I was asked this past week why AAPL looked to be above a downtrend line on one chart but beneath the same downtrend line on another. Great question!
The short answer is that the scaling is different on the two charts.
You might have seen the words ‘arithmetic’ and ‘logarithmic’ in your charting program or your trading platform and wondered what they were. Aside from fancy words you might want to throw around at your next cocktail party, they’re really just references to the spacing of price on your charts. Arithmetic charts depict price moves in equally fixed increments, whereas logarithmic charts depict percentage moves in equally fixed increments. There’s more to them than that, but for the purpose of this post, that’s the grass-roots difference. (For a much more in-depth explanation, here’s a video from the Khan Academy.)
Who, you might ask, would use one over the other? I’m glad you asked! Generally, longer-term traders and investors prefer logarithmic charts as they’re wanting to see percentage moves to scale. And typically you’ll find that shorter-term traders prefer arithmetic charts as they want to see similar $ moves to scale.
What’s so interesting is that even though the same prices are being plotted on a chart, it can give you a bit of a funky comparison when looking at one vs. another. At the top of this post I mentioned AAPL in relation to its downtrend line. It’s now above that trend line on both arithmetic and logarithmic charts, so I’ve clipped back the chart a few days for the purpose of this example.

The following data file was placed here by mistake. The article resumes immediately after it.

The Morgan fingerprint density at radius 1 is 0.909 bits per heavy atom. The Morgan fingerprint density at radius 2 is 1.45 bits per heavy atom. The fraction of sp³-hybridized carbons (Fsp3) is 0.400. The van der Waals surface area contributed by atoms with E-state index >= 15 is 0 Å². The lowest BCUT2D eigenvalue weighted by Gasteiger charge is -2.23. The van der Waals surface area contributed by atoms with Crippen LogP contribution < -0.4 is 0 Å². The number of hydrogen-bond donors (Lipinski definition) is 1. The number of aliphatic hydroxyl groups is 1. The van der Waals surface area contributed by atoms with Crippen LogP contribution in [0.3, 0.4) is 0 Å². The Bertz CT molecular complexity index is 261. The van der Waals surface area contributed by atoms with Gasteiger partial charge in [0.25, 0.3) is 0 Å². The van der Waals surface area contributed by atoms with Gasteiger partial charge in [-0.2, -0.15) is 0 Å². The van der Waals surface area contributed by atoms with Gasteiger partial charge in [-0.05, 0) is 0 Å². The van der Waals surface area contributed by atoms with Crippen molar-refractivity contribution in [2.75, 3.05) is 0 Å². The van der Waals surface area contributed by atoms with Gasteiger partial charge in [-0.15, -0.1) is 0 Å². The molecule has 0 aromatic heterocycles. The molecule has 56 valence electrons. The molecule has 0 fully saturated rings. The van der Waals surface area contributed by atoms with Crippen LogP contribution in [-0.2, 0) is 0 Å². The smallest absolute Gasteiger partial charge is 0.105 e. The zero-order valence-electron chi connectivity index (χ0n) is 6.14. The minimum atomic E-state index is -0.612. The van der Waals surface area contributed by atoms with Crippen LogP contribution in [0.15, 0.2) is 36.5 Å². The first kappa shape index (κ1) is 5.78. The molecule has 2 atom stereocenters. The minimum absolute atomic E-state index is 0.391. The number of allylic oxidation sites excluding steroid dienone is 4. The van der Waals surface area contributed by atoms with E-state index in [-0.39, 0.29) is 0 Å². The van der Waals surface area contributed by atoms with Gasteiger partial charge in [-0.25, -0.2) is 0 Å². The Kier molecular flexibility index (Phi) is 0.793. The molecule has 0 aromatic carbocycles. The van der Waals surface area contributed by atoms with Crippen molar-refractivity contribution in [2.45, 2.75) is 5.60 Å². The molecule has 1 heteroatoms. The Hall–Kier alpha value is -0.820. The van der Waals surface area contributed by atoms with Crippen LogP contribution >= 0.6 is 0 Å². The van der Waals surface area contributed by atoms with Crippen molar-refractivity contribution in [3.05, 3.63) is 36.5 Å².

On the arithmetic chart, AAPL cleared its downtrend line on March 18 as it cleared the $445 level (which I happened to highlight the night before for members).
On the logarithmic chart, however, AAPL remained beneath its primary downtrend line until it cleared the $458 level on March 22.
These two charts highlight very distinct differences even for a very basic trend line crossing. The arithmetic scale provided an earlier entry in price ($13) in this case, whereas the logarithmic scale required more time before price appeared to be on the move. To a swing trader like me utilizing trend lines frequently, that’s a significant difference.
Decide what’s best for you, and understand which of the two are most relevant to your trading style and timeframe.
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